Welcome Back to the Lab!
As Brood X continues their steady upward march on the east coast, CicadaMania is well underway across the US. If you’re like me, and you don’t live in an area where you can watch the spectacle unfold, why not tune in to a live cicada cam? Wish you could keep a cicada for yourself year-round (without the noise)? Consider ordering yourself a cicada plushie.
Whether we like it or not, Brood X has arrived, and as is the case with any insect that is suddenly thrust into the spotlight, so too come the questions. The following are some of the most common questions surrounding Brood X and other cicadas since they became center spotlight.
Are cicadas dangerous?
Not at all! Cicadas cannot sting, bite or pinch. They also have little to no interest in us or our pets anyway. When the cicadas emerge from the ground, they’ve only got one thing on their mind: ensuring the future generation of Brood X cicadas, to emerge 17 years from now.
Do cicadas damage plants?
While there is some evidence that the female cicadas can damage or weaken the branches of saplings when laying their eggs, cicadas do not cause significant damage to plants or crops. And while their emergence immediately following a year-long pandemic may seem somewhat… biblical, cicadas are not closely related to locusts. Like we discussed in last week’s introduction to Brood X, cicadas are true bugs, while locusts are a type of grasshopper. Cicadas cannot chew leaves; their mouthparts consist of a piercing and sucking rostrum (beak), which they use to feed on the xylem layer of plants.
Why do they emerge every 17 years?
The 17-year cicada lifecycle is not definitively understood by scientists, although there are some strongly supported hypothesis as to why these true bugs emerge at very specific, prime-numbered intervals.
The emergence of trillions of tasty, easy-to-catch morsels certainly provides predators with a major protein boost, but the sheer numbers typically overwhelm them. This is a strategy called predator satiation; after the first week or so, predators ignore the cicadas and the cicadas go about their… business.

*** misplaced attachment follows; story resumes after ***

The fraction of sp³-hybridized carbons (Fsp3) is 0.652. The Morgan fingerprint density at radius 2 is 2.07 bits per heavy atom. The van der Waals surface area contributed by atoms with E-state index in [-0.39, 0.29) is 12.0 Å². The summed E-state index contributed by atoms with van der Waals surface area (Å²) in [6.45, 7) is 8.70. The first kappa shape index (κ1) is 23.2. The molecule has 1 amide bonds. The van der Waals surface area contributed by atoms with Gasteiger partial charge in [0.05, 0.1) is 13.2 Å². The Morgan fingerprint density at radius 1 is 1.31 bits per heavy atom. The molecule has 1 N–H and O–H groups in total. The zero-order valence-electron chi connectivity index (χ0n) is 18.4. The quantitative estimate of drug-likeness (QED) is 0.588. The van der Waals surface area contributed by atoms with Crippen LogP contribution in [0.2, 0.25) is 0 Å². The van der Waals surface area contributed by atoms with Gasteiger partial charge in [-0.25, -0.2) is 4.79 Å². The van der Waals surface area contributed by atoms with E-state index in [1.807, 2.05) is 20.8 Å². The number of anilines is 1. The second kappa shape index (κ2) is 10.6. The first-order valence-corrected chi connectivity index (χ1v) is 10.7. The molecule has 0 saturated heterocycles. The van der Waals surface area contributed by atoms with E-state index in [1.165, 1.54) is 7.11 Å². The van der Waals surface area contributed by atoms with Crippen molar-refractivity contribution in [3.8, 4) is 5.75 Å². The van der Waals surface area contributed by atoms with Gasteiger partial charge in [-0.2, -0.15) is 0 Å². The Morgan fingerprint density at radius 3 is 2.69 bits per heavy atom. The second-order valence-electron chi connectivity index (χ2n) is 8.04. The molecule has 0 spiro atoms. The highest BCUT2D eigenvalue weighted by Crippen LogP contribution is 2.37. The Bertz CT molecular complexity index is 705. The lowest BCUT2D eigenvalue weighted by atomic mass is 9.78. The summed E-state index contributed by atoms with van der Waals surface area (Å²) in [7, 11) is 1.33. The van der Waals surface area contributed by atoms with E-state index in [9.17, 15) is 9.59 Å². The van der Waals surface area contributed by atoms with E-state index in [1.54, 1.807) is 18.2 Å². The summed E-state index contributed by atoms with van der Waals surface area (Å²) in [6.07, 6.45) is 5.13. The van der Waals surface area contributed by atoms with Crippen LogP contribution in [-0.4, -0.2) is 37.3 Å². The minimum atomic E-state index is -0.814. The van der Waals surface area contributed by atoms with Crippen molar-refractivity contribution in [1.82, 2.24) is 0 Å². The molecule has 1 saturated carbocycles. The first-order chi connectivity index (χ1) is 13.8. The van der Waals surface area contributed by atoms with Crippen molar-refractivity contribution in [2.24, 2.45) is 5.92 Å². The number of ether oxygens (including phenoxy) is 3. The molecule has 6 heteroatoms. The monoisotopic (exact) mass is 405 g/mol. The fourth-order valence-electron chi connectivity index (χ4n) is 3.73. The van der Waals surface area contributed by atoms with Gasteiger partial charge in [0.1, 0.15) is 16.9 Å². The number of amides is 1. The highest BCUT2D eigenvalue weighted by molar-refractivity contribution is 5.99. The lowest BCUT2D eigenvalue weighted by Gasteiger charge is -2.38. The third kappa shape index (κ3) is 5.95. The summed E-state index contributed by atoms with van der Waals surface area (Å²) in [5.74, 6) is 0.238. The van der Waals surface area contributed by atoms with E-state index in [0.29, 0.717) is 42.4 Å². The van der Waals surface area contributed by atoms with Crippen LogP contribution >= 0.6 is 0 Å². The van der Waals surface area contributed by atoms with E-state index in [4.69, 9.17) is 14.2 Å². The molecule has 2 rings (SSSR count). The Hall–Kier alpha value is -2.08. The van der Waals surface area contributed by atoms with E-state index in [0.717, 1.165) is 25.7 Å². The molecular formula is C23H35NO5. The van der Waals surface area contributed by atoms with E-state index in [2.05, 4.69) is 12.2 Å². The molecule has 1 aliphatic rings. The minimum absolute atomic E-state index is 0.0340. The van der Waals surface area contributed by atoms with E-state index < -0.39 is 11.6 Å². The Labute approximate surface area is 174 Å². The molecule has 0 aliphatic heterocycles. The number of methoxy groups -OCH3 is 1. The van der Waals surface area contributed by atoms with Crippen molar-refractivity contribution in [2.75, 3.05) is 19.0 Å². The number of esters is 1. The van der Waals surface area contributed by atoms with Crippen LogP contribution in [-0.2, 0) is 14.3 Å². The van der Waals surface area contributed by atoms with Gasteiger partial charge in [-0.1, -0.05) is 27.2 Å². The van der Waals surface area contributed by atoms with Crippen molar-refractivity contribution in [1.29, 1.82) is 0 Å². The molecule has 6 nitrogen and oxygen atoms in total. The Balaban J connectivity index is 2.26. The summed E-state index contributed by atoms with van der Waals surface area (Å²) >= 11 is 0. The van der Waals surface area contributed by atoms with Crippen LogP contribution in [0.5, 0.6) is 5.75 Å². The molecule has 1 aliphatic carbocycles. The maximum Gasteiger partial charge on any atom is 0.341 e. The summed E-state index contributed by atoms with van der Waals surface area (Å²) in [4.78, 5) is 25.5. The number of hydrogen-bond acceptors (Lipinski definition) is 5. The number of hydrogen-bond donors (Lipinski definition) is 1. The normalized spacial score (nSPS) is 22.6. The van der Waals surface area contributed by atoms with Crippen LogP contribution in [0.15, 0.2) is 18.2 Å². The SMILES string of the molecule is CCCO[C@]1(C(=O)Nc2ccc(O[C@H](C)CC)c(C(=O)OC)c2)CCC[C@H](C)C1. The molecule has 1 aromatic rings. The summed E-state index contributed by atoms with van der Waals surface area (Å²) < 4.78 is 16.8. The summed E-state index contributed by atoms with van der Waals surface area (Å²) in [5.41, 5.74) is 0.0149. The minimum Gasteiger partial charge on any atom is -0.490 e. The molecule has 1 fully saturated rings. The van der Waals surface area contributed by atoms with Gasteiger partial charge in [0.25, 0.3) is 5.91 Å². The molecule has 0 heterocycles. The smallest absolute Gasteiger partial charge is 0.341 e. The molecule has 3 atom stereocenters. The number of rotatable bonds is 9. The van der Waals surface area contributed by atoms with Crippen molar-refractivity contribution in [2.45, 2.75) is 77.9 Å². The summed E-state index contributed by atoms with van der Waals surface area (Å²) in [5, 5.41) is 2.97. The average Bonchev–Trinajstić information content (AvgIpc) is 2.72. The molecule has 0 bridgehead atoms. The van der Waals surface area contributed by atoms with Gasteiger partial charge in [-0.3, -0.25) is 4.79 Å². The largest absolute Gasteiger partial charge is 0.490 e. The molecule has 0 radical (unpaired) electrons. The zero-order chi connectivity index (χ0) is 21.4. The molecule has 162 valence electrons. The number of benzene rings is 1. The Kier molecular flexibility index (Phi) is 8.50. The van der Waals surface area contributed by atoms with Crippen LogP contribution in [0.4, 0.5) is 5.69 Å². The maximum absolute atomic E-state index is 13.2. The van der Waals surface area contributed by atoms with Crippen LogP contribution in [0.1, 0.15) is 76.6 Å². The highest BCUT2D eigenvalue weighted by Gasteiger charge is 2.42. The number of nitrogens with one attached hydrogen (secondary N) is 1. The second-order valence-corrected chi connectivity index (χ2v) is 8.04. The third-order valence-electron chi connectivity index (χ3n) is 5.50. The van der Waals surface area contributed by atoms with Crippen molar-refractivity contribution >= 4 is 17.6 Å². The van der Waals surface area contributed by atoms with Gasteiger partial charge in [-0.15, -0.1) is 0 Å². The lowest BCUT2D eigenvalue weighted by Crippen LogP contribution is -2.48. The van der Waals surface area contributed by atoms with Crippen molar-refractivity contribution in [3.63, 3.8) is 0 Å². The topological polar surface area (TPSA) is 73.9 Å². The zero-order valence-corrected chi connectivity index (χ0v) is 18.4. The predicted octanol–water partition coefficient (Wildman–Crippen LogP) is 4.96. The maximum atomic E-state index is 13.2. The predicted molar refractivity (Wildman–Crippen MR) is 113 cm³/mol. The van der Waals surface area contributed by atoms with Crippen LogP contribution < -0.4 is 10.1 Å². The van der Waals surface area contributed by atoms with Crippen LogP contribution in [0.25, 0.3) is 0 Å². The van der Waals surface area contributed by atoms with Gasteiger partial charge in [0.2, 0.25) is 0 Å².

Early hypotheses suggested that the prime-numbered intervals at which the cicadas emerged were a way to prevent predators from timing their life cycles to the emergence.
“On this hypothesis a predator with a three-year reproductive cycle, which happened to coincide with a brood emergence in a given year, will have gone through either four cycles plus one year (12 + 1) or five cycles plus two years (15 + 2) by the next time that brood emerges. In this way prime-numbered broods exhibit a strategy to ensure that they nearly always emerge when some portion of the predators they will confront are sexually immature and therefore incapable of taking maximum advantage of the momentarily limitless food supply.” (Wikipedia)
However, a more recent hypothesis suggests that the unusually long, sequestered, and synchronized development of periodical cicadas was a way to prevent hybridization between broods. Preventing hybridization is a way to conserve the gene that determines the cicadas long development time, a strategy that was probably developed as the result of harsh conditions.
Do we have cicadas in Montana?
Yes! Cicadas occur worldwide, in fact. The cicada lifespan can range from 1-9 years, but most species do not synchronize their emergence, so we see them every year. These are aptly named “annual cicadas.” Periodical cicadas, however, are unique to the eastern United States and found nowhere else in the world.
Until next time, thanks for visiting the lab!
Bug Wrangler Brenna
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